Mechanizing is People Work: 6 best practices for a successful new production line

8 October 2018

8 October 2018

Mechanizing is becoming increasingly important but also increasingly difficult for food producers. Many companies feel the need but doubt they will be flexible by then. In addition, large investment projects often have poor track records. Yet there is also a group of front-runners who are mechanizing smartly and being successful at it. What do these mechanization champions do differently and what are their key best practices?

Introduction

The food industry has a number of challenging themes such as consumers becoming less and less predictable, greater pressure from retailers on (private label) producers to come up with new products faster and faster, increasing price competition, growth in online and rise of consumption in the office and on the go. Combined with rising labor costs, staff shortages and ever-increasing complexity of recipes and packaging, this creates challenges for many food producers.

In addition, many producers struggle with a number of key questions, such as “How do we stay relevant and distinctive on the shelf? How do we remain cost-effective and innovative despite the increase in SKUs, smaller batches and shorter delivery times? Where do we get the right people – especially in production and R&D? Is incremental improvement enough or are larger steps needed, such as process innovation through mechanization?

To mechanize or not to mechanize?

In this context, many companies face the question of whether or not to mechanize or make a replacement investment and, if so, what is the best approach. There are several advantages and reasons to mechanize:

  • Less staff required
  • Higher raw material efficiency through reduction of (floor) waste
  • Reduction of variation in the process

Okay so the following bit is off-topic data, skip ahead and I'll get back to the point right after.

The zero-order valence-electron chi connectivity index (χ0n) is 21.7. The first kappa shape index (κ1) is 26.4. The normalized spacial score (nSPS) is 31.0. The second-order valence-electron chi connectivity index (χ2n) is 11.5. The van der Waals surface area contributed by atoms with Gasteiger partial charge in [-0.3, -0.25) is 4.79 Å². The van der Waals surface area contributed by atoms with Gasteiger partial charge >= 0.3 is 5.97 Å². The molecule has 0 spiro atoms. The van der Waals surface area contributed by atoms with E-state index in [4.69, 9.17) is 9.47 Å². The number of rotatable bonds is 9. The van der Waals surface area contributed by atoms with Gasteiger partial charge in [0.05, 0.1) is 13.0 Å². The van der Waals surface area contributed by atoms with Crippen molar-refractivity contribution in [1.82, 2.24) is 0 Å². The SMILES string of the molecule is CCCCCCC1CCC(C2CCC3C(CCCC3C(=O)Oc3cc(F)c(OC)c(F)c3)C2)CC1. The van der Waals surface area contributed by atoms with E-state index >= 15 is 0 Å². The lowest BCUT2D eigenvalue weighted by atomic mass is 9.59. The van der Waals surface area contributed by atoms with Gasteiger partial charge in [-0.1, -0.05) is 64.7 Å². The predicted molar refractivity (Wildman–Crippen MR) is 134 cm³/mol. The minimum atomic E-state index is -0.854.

• Lower cost prices
  • Increasing distance from competitors (or decreasing distance from leaders)

In addition, in practice, there are also doubts and reasons not to mechanize:

  • So are we still flexible? Can we still make small batches?
  • What if the market continues to change, will we be able to make different/new products?
  • Are we going to recoup the investment and if so how soon?
  • We have a poor track record with this type of project which often means it takes more time and money than anticipated in advance

Pitfalls in mechanization projects

Advance decision-making is not the only challenge. Even after the machine or line is delivered, many things often go wrong in practice:

  • Machine is difficult to operate or convert
  • Machine turns out not to be able to handle all raw materials and is therefore more limited in its use than previously thought
  • The machine was purchased for the current portfolio but appears unsuitable for future developments from commerce and R&D (think new recipes or smaller batches)
  • New hygiene risks because the machine has many sections that are difficult to clean
  • Machine supplier has customized the machine, but then also offers it to competitors (the intended competitive advantage is gone immediately)
  • A difficult start-up due to too short a preliminary process

Best practices

So how should it be done? And what can we learn from the “frontrunners” who are investing smartly and being successful at it?

  1. Create a multidisciplinary team. More than 50% of an investment’s success is determined by the organization’s buy-in. A multidisciplinary team – for example, Commercial, R&D, Quality, Production and TD – creates ownership and understanding of the final solution. Involve the different layers of the organization: from operator to director. By jointly building the business case and carrying out implementation jointly, areas of tension between disciplines become visible and conscious choices must be made.